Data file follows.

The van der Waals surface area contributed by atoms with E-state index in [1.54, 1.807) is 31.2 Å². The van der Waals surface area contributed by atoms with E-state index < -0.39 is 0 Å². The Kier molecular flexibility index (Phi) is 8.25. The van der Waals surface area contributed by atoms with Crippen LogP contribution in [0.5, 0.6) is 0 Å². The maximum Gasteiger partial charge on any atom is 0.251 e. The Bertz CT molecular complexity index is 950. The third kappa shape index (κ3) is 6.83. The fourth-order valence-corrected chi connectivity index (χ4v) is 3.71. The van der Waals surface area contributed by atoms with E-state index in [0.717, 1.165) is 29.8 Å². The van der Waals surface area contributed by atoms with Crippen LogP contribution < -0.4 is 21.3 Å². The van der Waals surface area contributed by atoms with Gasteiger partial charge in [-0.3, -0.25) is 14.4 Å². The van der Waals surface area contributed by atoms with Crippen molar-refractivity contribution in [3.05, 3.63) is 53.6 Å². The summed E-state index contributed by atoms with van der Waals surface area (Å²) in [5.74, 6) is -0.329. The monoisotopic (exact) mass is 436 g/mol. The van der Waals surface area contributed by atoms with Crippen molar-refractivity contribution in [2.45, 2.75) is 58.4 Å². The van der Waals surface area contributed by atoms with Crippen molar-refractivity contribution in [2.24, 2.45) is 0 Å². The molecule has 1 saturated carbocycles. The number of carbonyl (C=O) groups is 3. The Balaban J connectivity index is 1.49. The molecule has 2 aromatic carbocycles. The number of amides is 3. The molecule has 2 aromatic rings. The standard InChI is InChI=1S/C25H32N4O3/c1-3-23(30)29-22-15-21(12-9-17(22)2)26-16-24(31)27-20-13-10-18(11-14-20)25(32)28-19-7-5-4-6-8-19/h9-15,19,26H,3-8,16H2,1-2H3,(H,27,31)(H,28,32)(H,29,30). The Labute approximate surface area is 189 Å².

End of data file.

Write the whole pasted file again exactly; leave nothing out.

The van der Waals surface area contributed by atoms with E-state index in [1.54, 1.807) is 31.2 Å². The van der Waals surface area contributed by atoms with E-state index < -0.39 is 0 Å². The Kier molecular flexibility index (Phi) is 8.25. The van der Waals surface area contributed by atoms with Crippen LogP contribution in [0.5, 0.6) is 0 Å². The maximum Gasteiger partial charge on any atom is 0.251 e. The Bertz CT molecular complexity index is 950. The third kappa shape index (κ3) is 6.83. The fourth-order valence-corrected chi connectivity index (χ4v) is 3.71. The van der Waals surface area contributed by atoms with E-state index in [0.717, 1.165) is 29.8 Å². The van der Waals surface area contributed by atoms with Crippen LogP contribution < -0.4 is 21.3 Å². The van der Waals surface area contributed by atoms with Gasteiger partial charge in [-0.3, -0.25) is 14.4 Å². The van der Waals surface area contributed by atoms with Crippen molar-refractivity contribution in [3.05, 3.63) is 53.6 Å². The summed E-state index contributed by atoms with van der Waals surface area (Å²) in [5.74, 6) is -0.329. The monoisotopic (exact) mass is 436 g/mol. The van der Waals surface area contributed by atoms with Crippen molar-refractivity contribution in [2.45, 2.75) is 58.4 Å². The van der Waals surface area contributed by atoms with Crippen molar-refractivity contribution in [2.24, 2.45) is 0 Å². The molecule has 1 saturated carbocycles. The number of carbonyl (C=O) groups is 3. The Balaban J connectivity index is 1.49. The molecule has 2 aromatic carbocycles. The number of amides is 3. The molecule has 2 aromatic rings. The standard InChI is InChI=1S/C25H32N4O3/c1-3-23(30)29-22-15-21(12-9-17(22)2)26-16-24(31)27-20-13-10-18(11-14-20)25(32)28-19-7-5-4-6-8-19/h9-15,19,26H,3-8,16H2,1-2H3,(H,27,31)(H,28,32)(H,29,30). The Labute approximate surface area is 189 Å².